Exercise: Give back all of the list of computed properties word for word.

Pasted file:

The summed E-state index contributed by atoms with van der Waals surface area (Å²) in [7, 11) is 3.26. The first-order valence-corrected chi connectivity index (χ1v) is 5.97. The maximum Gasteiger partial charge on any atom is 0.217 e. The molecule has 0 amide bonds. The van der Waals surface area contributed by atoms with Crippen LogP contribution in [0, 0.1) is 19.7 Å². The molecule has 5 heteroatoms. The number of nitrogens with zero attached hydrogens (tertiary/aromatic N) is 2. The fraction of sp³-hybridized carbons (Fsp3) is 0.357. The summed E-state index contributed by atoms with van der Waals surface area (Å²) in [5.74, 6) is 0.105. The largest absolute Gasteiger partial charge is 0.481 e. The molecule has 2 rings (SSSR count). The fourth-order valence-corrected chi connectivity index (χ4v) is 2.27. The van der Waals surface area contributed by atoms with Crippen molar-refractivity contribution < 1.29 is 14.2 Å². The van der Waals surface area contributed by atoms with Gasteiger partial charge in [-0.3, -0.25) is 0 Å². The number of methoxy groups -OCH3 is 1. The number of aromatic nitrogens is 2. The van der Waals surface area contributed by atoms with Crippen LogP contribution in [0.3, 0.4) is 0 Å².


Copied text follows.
The summed E-state index contributed by atoms with van der Waals surface area (Å²) in [7, 11) is 3.26. The first-order valence-corrected chi connectivity index (χ1v) is 5.97. The maximum Gasteiger partial charge on any atom is 0.217 e. The molecule has 0 amide bonds. The van der Waals surface area contributed by atoms with Crippen LogP contribution in [0, 0.1) is 19.7 Å². The molecule has 5 heteroatoms. The number of nitrogens with zero attached hydrogens (tertiary/aromatic N) is 2. The fraction of sp³-hybridized carbons (Fsp3) is 0.357. The summed E-state index contributed by atoms with van der Waals surface area (Å²) in [5.74, 6) is 0.105. The largest absolute Gasteiger partial charge is 0.481 e. The molecule has 2 rings (SSSR count). The fourth-order valence-corrected chi connectivity index (χ4v) is 2.27. The van der Waals surface area contributed by atoms with Crippen molar-refractivity contribution < 1.29 is 14.2 Å². The van der Waals surface area contributed by atoms with Gasteiger partial charge in [-0.3, -0.25) is 0 Å². The number of methoxy groups -OCH3 is 1. The number of aromatic nitrogens is 2. The van der Waals surface area contributed by atoms with Crippen LogP contribution in [0.3, 0.4) is 0 Å².